SABEA


SABEA (Heb. שְׁבָא ,סְבָא – S(h)evaʾ; Ass. Sabaʾai (Tiglath-Pileser III); Sum. Sabum/Sabu? (see Montgomery in bibl.)), state in S. Arabia in the region exposed to the monsoon from Hadhramaut to Yemen, contemporary with the Israelite monarchy. Explorations and excavations conducted by the University of Louvain (1951–52) and the American Foundation for the Study of Man (1950–53) uncovered epigraphic evidence in the area, dating from the beginning of the second millennium B.C.E. to the sixth century C.E., which reflects political development from theocracy, through secular monarchy, to oligarchy.

Sabea, roughly coinciding with Yemen, displayed the greatest durability in the various shifts of power between the Sabean, Minean, and Qatabanian states. Radiocarbon dating indicates that Sabea flourished from around 900 to 450 B.C.E. (for beginnings, see Grohmann in bibl.). Besides engaging in agriculture, which utilized seasonal rainfall and advanced irrigation, these kingdoms, exploiting their proximity to Africa across the Straits of Bab el Mandeb, were essentially trading empires, serving as entrépôts of maritime trade from India and East Africa, and transporting foreign luxuries and their home-produced incense (Jer. 6:20; Ps. 72:15) by camel caravans (Isa. 60:6; Job 6:19 [?]) to Mesopotamia, Syria, and Egypt. A South Arabian clay seal from the ninth century found in debris at Beth-El possibly attests to such trade with the early Israelite monarchy.

The visit of the Queen of *Sheba (I Kings 10) is one of the earliest examples of a trade mission. It was occasioned by Solomon's occupation of the head of the Gulf of Akaba and his enterprise in the Red Sea, which was a threat to South Arabian monopoly of the caravan trade. The alphabetic inscriptions from South Arabia furnish no evidence for women rulers, but Assyrian inscriptions repeatedly mention Arab queens in the north, so that the Queen of Sheba may have been one of these; Northern Sabeans were also doubtless those mentioned in Job 1:15 (cf. Gen. 25:3; I Chron. 1:32) and their name may have survived in the Wadi Shaba northeast of Medina. Both southern and northern Sheba are to be distinguished from Seba (Heb. סְבָא), north Sudan (Isa. 43:3; Ps. 72:10).

By the end of the first century B.C.E. the Sabean state had absorbed the Minean kingdom to the south and Qataban to the north, and soon also the Hadhramaut. This aggrandizement eventually involved Sabea in war with the Abyssinians, but its final decline was due to internal dissensions between Jews and Christians, the latter sponsored by Abyssinia, then a Christian state, and the former identified with Arab nationalism. The last king of Sabea, Yusuf *Dhû-Nuwâs, adopted the Jewish faith. His persecution of the Christians provoked an Abyssinian invasion in 525 C.E. and occupation of the land and the oases on the caravan route to the north. This, together with the development of the Red Sea trade route, brought about the end of the state of Sabea, conventionally associated with the bursting of the great dam at Maʾrib in 542 which is symptomatic of the general neglect of the vital irrigation works after the collapse of the native government. The Abyssinian rule ended by 575 and was succeeded by Persian dominion for just over half a century, whereafter the native Sabeans were finally absorbed in the politico-religious empire of Islam.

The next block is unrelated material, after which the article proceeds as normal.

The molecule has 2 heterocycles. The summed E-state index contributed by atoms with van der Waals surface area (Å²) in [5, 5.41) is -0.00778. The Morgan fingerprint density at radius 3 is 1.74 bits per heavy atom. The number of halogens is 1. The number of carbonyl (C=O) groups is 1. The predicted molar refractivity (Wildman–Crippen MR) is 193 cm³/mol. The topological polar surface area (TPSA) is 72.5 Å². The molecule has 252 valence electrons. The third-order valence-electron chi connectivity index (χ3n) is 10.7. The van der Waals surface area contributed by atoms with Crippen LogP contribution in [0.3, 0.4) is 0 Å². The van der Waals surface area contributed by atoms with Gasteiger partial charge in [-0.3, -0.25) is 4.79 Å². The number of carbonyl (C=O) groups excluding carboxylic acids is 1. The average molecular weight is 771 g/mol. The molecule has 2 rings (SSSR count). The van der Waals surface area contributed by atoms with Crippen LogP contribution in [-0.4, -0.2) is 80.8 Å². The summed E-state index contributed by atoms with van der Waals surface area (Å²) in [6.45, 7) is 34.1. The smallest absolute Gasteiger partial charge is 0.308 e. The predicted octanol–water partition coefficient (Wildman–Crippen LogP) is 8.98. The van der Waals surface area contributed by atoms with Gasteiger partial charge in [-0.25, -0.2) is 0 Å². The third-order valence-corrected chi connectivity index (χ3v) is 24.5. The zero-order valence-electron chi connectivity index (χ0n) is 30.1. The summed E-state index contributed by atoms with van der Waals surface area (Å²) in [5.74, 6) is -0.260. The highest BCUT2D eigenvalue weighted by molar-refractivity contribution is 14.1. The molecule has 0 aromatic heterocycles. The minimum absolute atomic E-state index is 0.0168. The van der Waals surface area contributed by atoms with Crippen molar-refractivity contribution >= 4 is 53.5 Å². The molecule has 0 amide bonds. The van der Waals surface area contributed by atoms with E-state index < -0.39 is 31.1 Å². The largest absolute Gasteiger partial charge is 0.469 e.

The religion of Sabea was as well organized as that of any Semitic state in the Ancient Near East. Temples were well built and endowed with a large and well-organized staff. Inscriptions attest to native polytheism, including many unnamed gods of families and divine local lords (Baals). The chief gods were the moon-god, called Aʾlmaqah in Sabea; the sun-goddess; and ʿAthtar, the god of the planet Venus, the brightest star in those latitudes, who was the guide of caravans. Unlike the Mesopotamian Venus deity Ishtar, the South Arabian ʿAthtar was not worshipped as a goddess but as a god.

BIBLIOGRAPHY:

T.W. Rosmarin, in: Journal of the Society of Semitic Studies, 16 (1932), 1–2; J.A. Montgomery, Arabia and the Bible (1934); A. Grohmann, Arabia (Ger., 1936), 24, index S.V. Sabaʾ (Reich); J. Ryckmans, L'institution monarchique en Arabie méridionale… (19512); W. Phillips, Qataban and Sheba (1955); A. Jamme, in: M. Brillant and R. Aigrain (eds.), Histoire des Religions, 4 (1956), 239–307; H.W. Haussig (ed.), Woerterbuch der Mythologie, 1 (1965), 485ff.

[John Gray]


Source: Encyclopaedia Judaica. © 2008 The Gale Group. All Rights Reserved.